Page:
Full-time rapper and part-time headphone brand Dr. Dre likes to say that “people aren’t hearing all the music.” A more accurate assessment: people aren’t buying the right headphones.
Today, the audio industry is saturated with marketing. Clueless consumers snap up name-brands at $300+ price points while merrily scrolling past better, cheaper pairs. The problem? We’re conditioned to shop by brand, rather than by true audio experience.
It’s time for change. We set out to separate the sound from the unsound. Which brands deserve our attention, and which should customers avoid?
After gathering the specs, review scores, and features for nearly 3,000 headphones—from budget earbuds to full-featured DJ pairs—we scored every product out of 100, based on the following factors:
- 75% – expert reviews (CNET, Wired, TechCrunch, What HiFi, Good Gear Guide, PC Mag)
- 25% – specs and features (frequency, sensitivity, noise canceling, etc.)
The results might surprise you. In the words of Dr. Dre, “Sit back, relax, and strap on your seatbelt—you never been on a ride like this before.”
(average score in parentheses)
18. Plantronics (57)
17. Beats by Dre (58)
16. Skullcandy (62)
With apologies to celebrities, NBA players, and extreme sports athletes around the globe, our analysis was not kind to Beats by Dre or Skullcandy. Yes, each brand has a handful of decent products (ex: Beats’ Solo HDs, Skullcandy’s Navigators), but the average, mid-range product from either company likely isn’t worth your money.
15. Koss (68)
14. Creative (68)
13. Philips (72)
If you know exactly what to look for, all three of these brands offer solid, reasonably-priced options (ex: some of Philips’ Fidelio line; Creative’s Aurvana, over-ear headphones). The problem: they also offer dozens and dozens of less solid, less reasonably-priced products. If you’re a gambler, you might get a cheap thrill when you scoop one of these off the shelf—like ordering rare fish at a back-alley restaurant or betting on the Dallas Cowboys. For the rest of us, it’s not worth the risk.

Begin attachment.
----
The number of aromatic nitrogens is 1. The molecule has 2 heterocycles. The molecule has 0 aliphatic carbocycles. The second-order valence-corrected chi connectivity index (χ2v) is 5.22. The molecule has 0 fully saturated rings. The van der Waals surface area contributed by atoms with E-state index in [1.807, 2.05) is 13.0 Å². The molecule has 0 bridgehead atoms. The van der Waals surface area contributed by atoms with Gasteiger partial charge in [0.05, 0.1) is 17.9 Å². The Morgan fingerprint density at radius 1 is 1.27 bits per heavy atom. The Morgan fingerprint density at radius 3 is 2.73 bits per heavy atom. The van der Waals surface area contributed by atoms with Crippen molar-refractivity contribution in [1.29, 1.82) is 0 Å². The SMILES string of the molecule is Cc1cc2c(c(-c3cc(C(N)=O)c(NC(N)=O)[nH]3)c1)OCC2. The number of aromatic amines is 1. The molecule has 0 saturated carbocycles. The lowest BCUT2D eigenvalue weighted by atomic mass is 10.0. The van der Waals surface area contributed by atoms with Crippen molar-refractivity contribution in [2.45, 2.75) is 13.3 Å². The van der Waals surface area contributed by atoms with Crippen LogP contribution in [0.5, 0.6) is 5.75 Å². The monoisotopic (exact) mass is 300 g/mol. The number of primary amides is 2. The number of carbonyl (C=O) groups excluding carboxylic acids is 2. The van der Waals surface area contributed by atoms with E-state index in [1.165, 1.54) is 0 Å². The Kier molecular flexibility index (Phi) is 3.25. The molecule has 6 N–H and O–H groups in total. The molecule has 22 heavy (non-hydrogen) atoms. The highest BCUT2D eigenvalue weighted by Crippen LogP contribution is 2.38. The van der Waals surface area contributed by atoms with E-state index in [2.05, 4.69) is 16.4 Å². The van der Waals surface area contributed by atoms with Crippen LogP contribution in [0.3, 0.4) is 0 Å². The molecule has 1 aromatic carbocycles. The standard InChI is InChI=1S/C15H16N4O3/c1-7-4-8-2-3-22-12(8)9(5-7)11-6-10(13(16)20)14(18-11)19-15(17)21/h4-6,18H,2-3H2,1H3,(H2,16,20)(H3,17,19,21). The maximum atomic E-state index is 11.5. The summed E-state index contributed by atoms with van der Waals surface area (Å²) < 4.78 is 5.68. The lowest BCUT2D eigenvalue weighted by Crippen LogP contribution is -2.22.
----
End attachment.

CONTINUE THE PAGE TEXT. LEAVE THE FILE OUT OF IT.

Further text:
12. Bose (73)
11. Apple (74)
10. Panasonic (74)
Unlike Philips and Creative, Bose and Apple have a “less is more” headphone strategy, marketing just three or four flagship products at inflated prices. If you want a comfortable fit with top-tier noise canceling, Bose’s QuietComfort 15s actually stand up to most of the hype. Unfortunately, many of their other products have received mixed reviews, and regardless, you’ll end up paying a premium on anything that comes in a box labeled “Bose.”
Then there’s Apple. They’ve been something of a joke in the headphone industry until recently, when experts gave the new EarPods a polite nod and some decent review scores. While it doesn’t quite make up for years of blown out iPod buds, it was enough for a middle-of-the-pack finish.
9. Audio-Technica (74)
8. JVC (75)
7. Sennheiser (78)
If buying Philips or Creative is a reckless gamble, then snapping up one of these brands is a responsible risk, like investing in an index fund or predicting another Justin Bieber arrest. Though none of these brands are a sure-thing, each has a distinct strength. Audio-Technica produces some of the best studio headphones on the market, and often at sub-$150 prices. Meanwhile, JVC makes many of the best cheap earbuds available: good for couch potatoes and loose change scavengers. Finally, Sennheiser’s best products are universally praised by audiophiles and DJs alike.
6. AKG (79)
5. Sony (80)
4. Pioneer (83)
Both AKG and Pioneer make consistently stellar headphones for DJs and audio technicians. Even better, they don’t charge a superfluous $100 just because the box says “studio” on the side.
That leaves Sony, perhaps the most surprising high-performer, especially next to all these headphone industry stalwarts. With hundreds of products in almost any price range, color, and style, Sony’s biggest accomplishment is consistency of quality.
3. Klipsch (84)
2. Grado (89)
1. Shure (90)
They’re three of the pricier brands, but Klipsch, Grado and Shure headphones are the most reliable buys on this list, with outstanding performance and consistently glowing reviews from experts. If you’re cash-strapped, a cheap pair from Sony or JVC will be fine, but those looking to take a new step in audio enjoyment should start here.
This article was written for TIME by Ben Taylor of FindTheBest.
Read next: How To Get Your In-Ear Headphones to Fit Better
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